The more you work with Power BI Desktop it is more than likely you will find some tool limitations that impact your overall design pursuits. As I have worked with data visualization software, I find there is always a balance between what I want to make and what is possible. The more you become familiar with your visualization tool, the better you think of report designs that are both beautiful and feasible. One such design style that I use is to limit the use of slicers on the report page as much as possible. My solution for removing slicers is adding a stacked bar chart or a stacked column chart. The chart can be used as a slicer because you can click on the data bars and filter the page of data. One of the visualization limitations I’ve had to work around was the ability to make a stacked bar chart with long y-axis titles. In order to overcome this limitation we need to fire up our creativity to figure out another way to more accurately control the y-axis labels and the associated bar chart.
There are two main issues we will need to solve:
First issue, when you have text along the y-axis in the stacked bar chart, the text becomes truncated. See below.
Note: All the text next to each bar is truncated if the text is to long. This can be fixed by extending the visual to a ridiculous length, as illustrated by the following picture. While this solves the text issue, this totally defeats the purpose of this visual, provide a “slicer” that can be used to filter the report page with minimal space consumption.
Second issue, when there are super small values next to large values, it is almost nearly impossible to click on the bar to enable the filtering. In the example image above, it’s easy to click on the value of 1,300 but almost impossible to click on the value of 10. Womp, Womp, and clicking on the bar text value does not enable filtering, insert ridiculous horn sound, or other familiar but annoying horn sound (as recommended by one of our readers Terence).
After some playing around with various visuals here is what I came up with. First, you must change the visual from a stacked bar chart to the matrix visual. On the Visualizations pane click on the Matrix visual.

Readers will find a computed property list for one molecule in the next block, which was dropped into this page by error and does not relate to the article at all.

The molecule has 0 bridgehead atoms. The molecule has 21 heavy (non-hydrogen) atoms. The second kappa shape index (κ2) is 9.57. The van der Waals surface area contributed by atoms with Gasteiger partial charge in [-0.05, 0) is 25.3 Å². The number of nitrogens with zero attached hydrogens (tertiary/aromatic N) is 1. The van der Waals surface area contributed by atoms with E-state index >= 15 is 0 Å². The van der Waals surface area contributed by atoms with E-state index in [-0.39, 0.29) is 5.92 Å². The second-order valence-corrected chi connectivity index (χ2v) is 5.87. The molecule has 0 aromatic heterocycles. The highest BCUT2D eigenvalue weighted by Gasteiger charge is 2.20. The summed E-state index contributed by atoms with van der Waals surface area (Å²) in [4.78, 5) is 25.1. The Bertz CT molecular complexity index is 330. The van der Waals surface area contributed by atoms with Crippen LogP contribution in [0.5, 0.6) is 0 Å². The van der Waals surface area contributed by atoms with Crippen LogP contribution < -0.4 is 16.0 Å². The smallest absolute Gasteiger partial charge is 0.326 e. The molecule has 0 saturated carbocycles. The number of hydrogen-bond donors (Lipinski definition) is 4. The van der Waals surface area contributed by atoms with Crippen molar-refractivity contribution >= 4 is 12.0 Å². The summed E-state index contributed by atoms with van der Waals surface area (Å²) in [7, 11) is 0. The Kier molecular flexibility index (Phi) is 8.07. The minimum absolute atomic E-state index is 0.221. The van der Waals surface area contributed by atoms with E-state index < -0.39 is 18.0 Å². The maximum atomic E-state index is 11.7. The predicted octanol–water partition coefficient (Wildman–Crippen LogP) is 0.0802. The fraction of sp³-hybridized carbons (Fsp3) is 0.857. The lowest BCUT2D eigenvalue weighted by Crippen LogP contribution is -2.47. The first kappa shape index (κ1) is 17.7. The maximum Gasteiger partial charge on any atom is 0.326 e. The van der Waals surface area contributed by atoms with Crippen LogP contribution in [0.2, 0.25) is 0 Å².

This will change the visual to a matrix. It’s a little busy so we will clean it up a bit. On the Visualizations pane change the Matrix style to None, then open up the Subtotals section and set Row subtotals to Off. Your visual should now look similar to the following:
Next we will add the “bars” to the visual. Open the Conditional formatting section and turn Data bars to On.
Short and sweet. Now we can properly resize the “text labels” of the y-axis and when we try to select small values such as 10, we are presented with a little grey selector bar, enabling us to select very small values.
When you compare all three items side by side you can see that the most condensed version is the Matrix visual with conditional formatting bars. This provides you much more control when dealing with data that contains long text labels.
Note: There are many ways you can format your matrix to get the desired look. This tutorial is simply covering one type of look. Additionally, you could hide the text and grid completely by making the grid and column title colors of those match the color of your background, or use could choose one of the many of the grid type options to fit your style needs.
Thanks for following along, as always if you found this helpful please share it with someone who might find this helpful.
Very cool trick. Thanks for sharing.
Also, checkout the 8th tab of these custom visuals to see how they handle outlier indicators. Would love to get your thoughts:
Pretty Sweet Visuals, I like the ability for the visual to detect outliers and not distort the graph beyond recognition.
We’re using PowerBI quite a bit and can appreciate the frustrations you mention around limitations on visuals. Love the reference to the ridiculous horn sound but think this one’s more appropriate – https://www.youtube.com/watch?v=27evSVwjzzI
Ok, your comment actually made me laugh out loud.. Love it. I am amending the blog to include your horn sound as well… Thanks, Happy PowerBI-ing